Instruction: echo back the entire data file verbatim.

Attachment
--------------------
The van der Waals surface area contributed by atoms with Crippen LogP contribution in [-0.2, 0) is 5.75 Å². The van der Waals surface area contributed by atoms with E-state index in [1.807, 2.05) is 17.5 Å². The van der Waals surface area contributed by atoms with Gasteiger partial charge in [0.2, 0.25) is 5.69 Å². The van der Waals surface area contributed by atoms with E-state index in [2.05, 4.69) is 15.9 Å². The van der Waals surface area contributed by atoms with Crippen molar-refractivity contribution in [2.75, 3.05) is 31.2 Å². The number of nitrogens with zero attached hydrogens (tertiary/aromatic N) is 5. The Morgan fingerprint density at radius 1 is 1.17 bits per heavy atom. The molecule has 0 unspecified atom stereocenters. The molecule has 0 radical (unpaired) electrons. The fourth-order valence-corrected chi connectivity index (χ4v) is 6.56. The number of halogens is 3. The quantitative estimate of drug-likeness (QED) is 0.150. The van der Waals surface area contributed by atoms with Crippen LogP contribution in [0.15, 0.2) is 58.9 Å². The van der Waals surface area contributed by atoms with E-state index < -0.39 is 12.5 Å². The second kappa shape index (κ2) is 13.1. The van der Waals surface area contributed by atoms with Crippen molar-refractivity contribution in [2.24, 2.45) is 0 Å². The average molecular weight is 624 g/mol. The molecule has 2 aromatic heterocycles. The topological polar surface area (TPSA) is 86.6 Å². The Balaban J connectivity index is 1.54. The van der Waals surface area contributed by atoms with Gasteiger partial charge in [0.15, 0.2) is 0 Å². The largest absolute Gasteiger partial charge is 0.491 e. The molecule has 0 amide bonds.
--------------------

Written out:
The van der Waals surface area contributed by atoms with Crippen LogP contribution in [-0.2, 0) is 5.75 Å². The van der Waals surface area contributed by atoms with E-state index in [1.807, 2.05) is 17.5 Å². The van der Waals surface area contributed by atoms with Gasteiger partial charge in [0.2, 0.25) is 5.69 Å². The van der Waals surface area contributed by atoms with E-state index in [2.05, 4.69) is 15.9 Å². The van der Waals surface area contributed by atoms with Crippen molar-refractivity contribution in [2.75, 3.05) is 31.2 Å². The number of nitrogens with zero attached hydrogens (tertiary/aromatic N) is 5. The Morgan fingerprint density at radius 1 is 1.17 bits per heavy atom. The molecule has 0 unspecified atom stereocenters. The molecule has 0 radical (unpaired) electrons. The fourth-order valence-corrected chi connectivity index (χ4v) is 6.56. The number of halogens is 3. The quantitative estimate of drug-likeness (QED) is 0.150. The van der Waals surface area contributed by atoms with Crippen LogP contribution in [0.15, 0.2) is 58.9 Å². The van der Waals surface area contributed by atoms with E-state index < -0.39 is 12.5 Å². The second kappa shape index (κ2) is 13.1. The van der Waals surface area contributed by atoms with Crippen molar-refractivity contribution in [2.24, 2.45) is 0 Å². The average molecular weight is 624 g/mol. The molecule has 2 aromatic heterocycles. The topological polar surface area (TPSA) is 86.6 Å². The Balaban J connectivity index is 1.54. The van der Waals surface area contributed by atoms with Gasteiger partial charge in [0.15, 0.2) is 0 Å². The largest absolute Gasteiger partial charge is 0.491 e. The molecule has 0 amide bonds.